There is only one eye-witness description of an Aksumite king, that of Kaleb Ella Atsbeha as related by one of Justinian’s ambassadors, whose words are preserved by the historian John Malalas (ed. Migne 1860: 670). The report — for what it is worth; some commentators see it as a more or less imaginary description (Schneider 1984: 162) — shows the kind of pomp with which these ancient rulers supported their position, and details a barbaric magnificence and ostentation. Kaleb appeared in a high car, decorated with golden wreaths, supported on a wheeled platform drawn by four elephants. These were doubtless the smaller African elephant, and just such an elephant quadriga is shown on gold staters of king Ptolemy I of Egypt long before; they are also mentioned in accounts describing some of the elaborate religious processions in Ptolemaic Alexandria and were employed in Roman symbolism as well, appearing for example on coins commemorating the deified emperor Claudius, and on joint consular gold medals of the Roman emperors Diocletian and Maximian (Williams 1985: pl. 3).
Kaleb was dressed in a linen garment, embellished with goldwork, apparently a kind of kilt, and his body was decorated with straps sewn with pearls, and much jewelry; more than five armlets, golden rings on his fingers, and a golden collar or necklace. His head was bound around with a `phakhiolin’ or little bandage, and this headgear was also decorated with gold; four streamers or pendants hung down from it on each side. He held gilded spears and a shield and moved amongst armed nobles to the sound of flutes and chanting. This description has features in common with the `portraits’ (actually fossilized representations which do not alter much from the time of the first issues) on the reverse of the gold coins. The picture at Qusayr Amra (Almagro et al 1975), painted some 200 years later in the hunting-lodge of a Umayyad caliph, shows an Ethiopian najashi dating probably from the period after the abandonment of Aksum as the capital. He is part of a group including the most prominent of the rulers of the known world, often called the `Enemies of Islam’ fresco. The figure seems (the wall-painting is badly damaged) to be in the stiff, hieratic pose of a Byzantine emperor, and to be dressed in Byzantine-style jeweled robes. It is probably just the conventionalized idea of the najashi by an artist who had never seen him, but the figure does appear to wear the typical Aksumite headcloth, just as the neighboring picture of the Persian king depicts him wearing the characteristic Persian tiara.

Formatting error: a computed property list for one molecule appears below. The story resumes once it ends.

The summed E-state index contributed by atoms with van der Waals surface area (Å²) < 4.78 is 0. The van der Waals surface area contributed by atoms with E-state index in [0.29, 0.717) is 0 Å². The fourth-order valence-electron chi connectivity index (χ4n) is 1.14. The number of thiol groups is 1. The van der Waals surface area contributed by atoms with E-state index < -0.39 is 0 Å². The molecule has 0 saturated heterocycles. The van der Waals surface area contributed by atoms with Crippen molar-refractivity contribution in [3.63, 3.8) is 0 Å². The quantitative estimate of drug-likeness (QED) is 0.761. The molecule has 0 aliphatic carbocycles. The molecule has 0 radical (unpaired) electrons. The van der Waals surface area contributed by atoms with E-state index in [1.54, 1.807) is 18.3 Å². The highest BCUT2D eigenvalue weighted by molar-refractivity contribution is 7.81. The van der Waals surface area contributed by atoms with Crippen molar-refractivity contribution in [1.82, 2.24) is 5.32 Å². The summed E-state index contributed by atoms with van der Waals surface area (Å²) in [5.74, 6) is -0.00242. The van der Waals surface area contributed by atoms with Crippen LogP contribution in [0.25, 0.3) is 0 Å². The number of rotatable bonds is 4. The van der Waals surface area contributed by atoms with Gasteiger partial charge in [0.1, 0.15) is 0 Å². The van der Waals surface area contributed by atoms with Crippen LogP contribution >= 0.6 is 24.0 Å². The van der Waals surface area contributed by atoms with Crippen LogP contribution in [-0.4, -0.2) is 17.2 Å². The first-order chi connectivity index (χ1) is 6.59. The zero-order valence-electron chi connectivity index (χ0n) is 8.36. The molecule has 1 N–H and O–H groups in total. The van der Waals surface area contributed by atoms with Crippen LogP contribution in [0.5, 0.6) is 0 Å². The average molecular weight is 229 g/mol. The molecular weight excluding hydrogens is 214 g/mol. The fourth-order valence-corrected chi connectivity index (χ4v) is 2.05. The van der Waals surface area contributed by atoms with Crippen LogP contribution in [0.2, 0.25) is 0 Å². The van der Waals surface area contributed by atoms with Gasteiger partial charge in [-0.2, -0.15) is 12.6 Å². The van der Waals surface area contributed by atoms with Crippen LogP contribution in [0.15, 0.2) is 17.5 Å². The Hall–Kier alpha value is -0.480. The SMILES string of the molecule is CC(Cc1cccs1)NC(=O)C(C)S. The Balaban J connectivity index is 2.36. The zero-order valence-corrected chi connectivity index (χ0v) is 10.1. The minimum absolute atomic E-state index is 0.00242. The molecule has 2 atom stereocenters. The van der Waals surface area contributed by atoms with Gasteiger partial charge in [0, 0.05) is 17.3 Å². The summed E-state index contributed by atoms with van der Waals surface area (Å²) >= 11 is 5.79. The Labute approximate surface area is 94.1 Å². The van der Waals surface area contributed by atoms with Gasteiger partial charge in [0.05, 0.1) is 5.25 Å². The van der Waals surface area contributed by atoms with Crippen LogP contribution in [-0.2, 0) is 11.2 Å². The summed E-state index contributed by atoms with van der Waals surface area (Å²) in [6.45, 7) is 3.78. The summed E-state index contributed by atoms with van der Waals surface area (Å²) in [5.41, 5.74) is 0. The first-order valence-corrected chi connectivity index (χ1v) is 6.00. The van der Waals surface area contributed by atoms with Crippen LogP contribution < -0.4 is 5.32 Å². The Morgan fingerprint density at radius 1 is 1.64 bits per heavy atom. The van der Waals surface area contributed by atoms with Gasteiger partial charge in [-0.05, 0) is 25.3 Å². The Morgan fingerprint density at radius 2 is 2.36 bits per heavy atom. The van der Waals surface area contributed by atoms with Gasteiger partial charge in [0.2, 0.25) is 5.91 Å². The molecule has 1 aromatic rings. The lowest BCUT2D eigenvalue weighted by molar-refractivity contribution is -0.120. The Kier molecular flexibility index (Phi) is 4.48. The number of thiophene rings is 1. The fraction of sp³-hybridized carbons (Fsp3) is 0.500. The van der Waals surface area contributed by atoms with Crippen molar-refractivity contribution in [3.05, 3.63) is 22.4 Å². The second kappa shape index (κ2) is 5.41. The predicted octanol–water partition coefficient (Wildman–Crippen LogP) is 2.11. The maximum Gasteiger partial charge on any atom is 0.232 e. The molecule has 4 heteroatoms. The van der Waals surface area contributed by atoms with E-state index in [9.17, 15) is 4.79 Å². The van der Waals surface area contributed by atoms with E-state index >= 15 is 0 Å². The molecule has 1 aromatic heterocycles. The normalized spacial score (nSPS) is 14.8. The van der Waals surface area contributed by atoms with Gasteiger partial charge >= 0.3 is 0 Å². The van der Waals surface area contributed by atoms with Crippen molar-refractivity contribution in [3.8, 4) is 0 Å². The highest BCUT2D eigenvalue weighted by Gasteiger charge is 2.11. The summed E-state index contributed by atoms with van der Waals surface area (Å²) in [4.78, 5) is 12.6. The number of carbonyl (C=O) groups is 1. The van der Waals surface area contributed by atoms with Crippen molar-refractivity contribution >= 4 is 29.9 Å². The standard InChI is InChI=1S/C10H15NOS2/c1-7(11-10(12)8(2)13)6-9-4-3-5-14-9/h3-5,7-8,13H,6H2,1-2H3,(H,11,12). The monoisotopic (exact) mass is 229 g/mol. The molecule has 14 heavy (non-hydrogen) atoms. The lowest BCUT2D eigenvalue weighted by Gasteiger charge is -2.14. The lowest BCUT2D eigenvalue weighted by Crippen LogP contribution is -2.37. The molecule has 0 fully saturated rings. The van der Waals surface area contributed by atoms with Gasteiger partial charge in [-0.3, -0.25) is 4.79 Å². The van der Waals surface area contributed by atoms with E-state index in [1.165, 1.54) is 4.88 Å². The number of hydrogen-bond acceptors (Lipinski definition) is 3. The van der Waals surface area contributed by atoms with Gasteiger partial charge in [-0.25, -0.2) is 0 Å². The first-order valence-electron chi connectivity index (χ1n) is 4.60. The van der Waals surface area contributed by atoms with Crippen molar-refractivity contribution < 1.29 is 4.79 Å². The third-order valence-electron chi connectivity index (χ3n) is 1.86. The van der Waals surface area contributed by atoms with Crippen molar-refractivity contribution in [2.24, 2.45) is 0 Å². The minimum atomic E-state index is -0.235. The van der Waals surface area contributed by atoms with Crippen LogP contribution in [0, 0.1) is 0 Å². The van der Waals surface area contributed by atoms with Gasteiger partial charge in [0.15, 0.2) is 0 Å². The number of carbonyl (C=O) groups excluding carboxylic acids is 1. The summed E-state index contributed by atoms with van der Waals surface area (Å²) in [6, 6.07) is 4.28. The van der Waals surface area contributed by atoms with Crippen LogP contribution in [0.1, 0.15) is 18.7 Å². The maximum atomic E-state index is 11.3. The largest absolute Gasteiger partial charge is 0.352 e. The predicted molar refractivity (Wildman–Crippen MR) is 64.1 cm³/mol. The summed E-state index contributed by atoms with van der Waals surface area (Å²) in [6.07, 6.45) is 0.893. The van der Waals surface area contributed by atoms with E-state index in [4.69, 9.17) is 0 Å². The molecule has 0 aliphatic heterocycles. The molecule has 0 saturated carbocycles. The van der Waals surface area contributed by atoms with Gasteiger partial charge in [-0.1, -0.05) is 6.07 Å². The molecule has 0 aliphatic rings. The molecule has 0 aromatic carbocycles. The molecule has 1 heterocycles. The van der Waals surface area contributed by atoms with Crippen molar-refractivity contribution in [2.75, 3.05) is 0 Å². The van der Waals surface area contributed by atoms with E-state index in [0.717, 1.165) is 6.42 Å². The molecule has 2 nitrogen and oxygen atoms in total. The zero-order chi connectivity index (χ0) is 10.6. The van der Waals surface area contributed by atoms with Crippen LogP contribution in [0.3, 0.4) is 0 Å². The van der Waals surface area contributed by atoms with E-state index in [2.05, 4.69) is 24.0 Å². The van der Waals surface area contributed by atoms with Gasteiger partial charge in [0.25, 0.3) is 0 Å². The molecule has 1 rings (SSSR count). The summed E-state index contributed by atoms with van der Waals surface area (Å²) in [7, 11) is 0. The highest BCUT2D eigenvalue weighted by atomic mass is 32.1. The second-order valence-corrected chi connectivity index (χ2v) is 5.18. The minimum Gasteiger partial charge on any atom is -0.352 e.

The throne is only shown on the coins of the late Aksumite king Armah. It appears to have been a tall-backed chair, with probably carved legs and rail supporting a seat. The back is sometimes shown doubled, with a design of dots perhaps showing a cushion; and often the whole chair is indicated by dots, giving a rather Jacobean turned-wood impression.
Illustration 42. Endybis (c. AD 290), Gold, of ‘King Endybis’), draped bust right, wearing headcloth,
There is no record of the sort of ceremonial with which the Aksumite kings surrounded themselves, apart from the sixth-century description quoted above from Malalas, and some later descriptions of a royal audience from Arab accounts of the court of the najashi Ashama ibn Abjar (Guillaume 1955). The Byzantine ambassador knelt before Kaleb when he presented the sacra or rescript from Justinian, and the king kissed the seal before having the document read by the translator. Possibly the status of the rulers, already enhanced by the regalia and the impressive setting supplied by the palaces, was further emphasised by the requirement of the prostration from Aksumite subjects, as had become the custom in the newly recast Roman monarchy of Diocletian and Maximian (Williams 1985: 111) and had long prevailed in Persia.
It may be expected that already in Aksumite times some of the familiar trappings of African kingship (and indeed of kingship in other places) may have been in use in Aksum as they were in later times in Ethiopia. The umbrella is actually mentioned quite early, in the time of the Zagwé king Lalibela, though not as an attribute of the king but of the metropolitan bishop. Michael of Fuwa newly arrived in Ethiopia, entered the royal city under an umbrella of cloth-of-gold with a jeweled top; five years later a brother of the Ethiopian queen usurped this privilege and began to go about under the umbrella of state (Atiya et al. 1950: 184ff). It may be valid to assume that this privilege was originally a royal one, perhaps dating even from Aksumite times. Another feature of later Ethiopian kingship was the use of drums; local rulers had the right to have drums beaten before them when traveling, and the royal drum `Hyena and Lion’ was beaten at the coronation (Ch. 7: 6). Again, we may imagine that this custom had earlier origins, and may have originated in Aksumite royal ceremonial.
Aksum: An African Civilisation of Late Antiquity
- 2-1. The Legends of Aksum
2-2. Aksum in Ancient Sources
2-3. The Rediscovery of Aksum in Modern Times
- 3-1. The Landscape
3-2. Origins and Expansion of the Kingdom
3-3. The Development of Aksum; an Interpretation
3-4. Cities, Towns, and Villages
3-5. The Inhabitants
3-6. Foreign Relations
- 4-1 The Pre-Aksumite Period
4-2 Early Aksum until the Reign of Gadarat
4-3 Gadarat to Endubis
4-4 Endubis to Ezana
4-5 Ezana after his Conversion, to Kaleb
4-6. Kaleb to the End of the Coinage
4-7. The Post-Aksumite Period
- 5-1. The Site
5-2. The Town Plan
5-3. Portuguese Records of Aksum
5-4. Aksumite Domestic Architecture
5-5. The Funerary Architecture
5-6. The Stelae
- 7-1. The King and the State
7-2. The Regalia
7-3. Dual Kingship
7-5. The Royal Titles
7-6. The Coronation
- 8-1. Population
8-2. Agriculture, Husbandry, and Animal Resources
8-3. Metal Resources
8-4. Trade, Imports and Exports
8-5. Local Industries
- 9-1. The Origins
9-2. Introduction and Spread of the Coinage
9-3. Internal Aspects of the Coinage
9-4. The Mottoes
9-5. The End of the Coinage
9-6. Modern Study of the Coinage
- 10-1. The Pre-Christian Period
10-2. The Conversion to Christianity
10-3. Abreha and Atsbeha
10-4. Ecclesiastical Development
- 11-1. The Inscriptional Record
11-2. The Military Structure
11-4. The Fleet
11-5. The Aksumite inscriptions
- 15-1. The Failure of Resources
15-2. The Climate
15-3. External and Internal Political Troubles
15-4. The Najashi Ashama ibn Abjar
15-5. The NatsaniDaniell